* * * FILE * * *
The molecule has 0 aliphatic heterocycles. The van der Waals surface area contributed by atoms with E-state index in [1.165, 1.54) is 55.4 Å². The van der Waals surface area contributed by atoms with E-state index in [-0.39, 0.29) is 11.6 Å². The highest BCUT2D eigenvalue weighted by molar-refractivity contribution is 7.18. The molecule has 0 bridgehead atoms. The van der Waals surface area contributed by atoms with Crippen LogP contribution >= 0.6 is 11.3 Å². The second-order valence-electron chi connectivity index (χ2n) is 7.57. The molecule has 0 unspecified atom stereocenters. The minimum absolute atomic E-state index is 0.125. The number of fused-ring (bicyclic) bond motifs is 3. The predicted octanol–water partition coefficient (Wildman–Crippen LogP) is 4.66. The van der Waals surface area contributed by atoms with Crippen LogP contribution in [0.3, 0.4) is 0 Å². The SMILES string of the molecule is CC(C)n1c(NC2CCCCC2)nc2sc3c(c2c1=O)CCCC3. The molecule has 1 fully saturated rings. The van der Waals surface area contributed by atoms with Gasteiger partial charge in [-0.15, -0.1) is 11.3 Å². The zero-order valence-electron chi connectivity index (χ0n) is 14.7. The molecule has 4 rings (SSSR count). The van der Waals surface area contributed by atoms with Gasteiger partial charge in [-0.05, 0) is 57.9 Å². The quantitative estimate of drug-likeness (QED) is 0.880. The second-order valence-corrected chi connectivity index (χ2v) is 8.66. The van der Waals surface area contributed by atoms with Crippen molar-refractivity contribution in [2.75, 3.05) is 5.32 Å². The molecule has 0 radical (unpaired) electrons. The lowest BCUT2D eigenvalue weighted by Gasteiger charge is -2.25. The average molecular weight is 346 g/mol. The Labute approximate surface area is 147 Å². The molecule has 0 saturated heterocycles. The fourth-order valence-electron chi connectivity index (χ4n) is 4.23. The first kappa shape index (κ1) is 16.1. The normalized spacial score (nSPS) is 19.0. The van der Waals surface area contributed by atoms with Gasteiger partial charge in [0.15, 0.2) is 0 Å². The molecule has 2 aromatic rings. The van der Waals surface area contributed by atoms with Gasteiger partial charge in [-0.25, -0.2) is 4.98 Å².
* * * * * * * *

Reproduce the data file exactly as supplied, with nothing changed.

The molecule has 0 aliphatic heterocycles. The van der Waals surface area contributed by atoms with E-state index in [1.165, 1.54) is 55.4 Å². The van der Waals surface area contributed by atoms with E-state index in [-0.39, 0.29) is 11.6 Å². The highest BCUT2D eigenvalue weighted by molar-refractivity contribution is 7.18. The molecule has 0 bridgehead atoms. The van der Waals surface area contributed by atoms with Crippen LogP contribution >= 0.6 is 11.3 Å². The second-order valence-electron chi connectivity index (χ2n) is 7.57. The molecule has 0 unspecified atom stereocenters. The minimum absolute atomic E-state index is 0.125. The number of fused-ring (bicyclic) bond motifs is 3. The predicted octanol–water partition coefficient (Wildman–Crippen LogP) is 4.66. The van der Waals surface area contributed by atoms with Crippen LogP contribution in [0.3, 0.4) is 0 Å². The SMILES string of the molecule is CC(C)n1c(NC2CCCCC2)nc2sc3c(c2c1=O)CCCC3. The molecule has 1 fully saturated rings. The van der Waals surface area contributed by atoms with Gasteiger partial charge in [-0.15, -0.1) is 11.3 Å². The zero-order valence-electron chi connectivity index (χ0n) is 14.7. The molecule has 4 rings (SSSR count). The van der Waals surface area contributed by atoms with Gasteiger partial charge in [-0.05, 0) is 57.9 Å². The quantitative estimate of drug-likeness (QED) is 0.880. The second-order valence-corrected chi connectivity index (χ2v) is 8.66. The van der Waals surface area contributed by atoms with Crippen molar-refractivity contribution in [2.75, 3.05) is 5.32 Å². The molecule has 0 radical (unpaired) electrons. The lowest BCUT2D eigenvalue weighted by Gasteiger charge is -2.25. The average molecular weight is 346 g/mol. The Labute approximate surface area is 147 Å². The molecule has 0 saturated heterocycles. The fourth-order valence-electron chi connectivity index (χ4n) is 4.23. The first kappa shape index (κ1) is 16.1. The normalized spacial score (nSPS) is 19.0. The van der Waals surface area contributed by atoms with Gasteiger partial charge in [0.15, 0.2) is 0 Å². The molecule has 2 aromatic rings. The van der Waals surface area contributed by atoms with Gasteiger partial charge in [-0.25, -0.2) is 4.98 Å².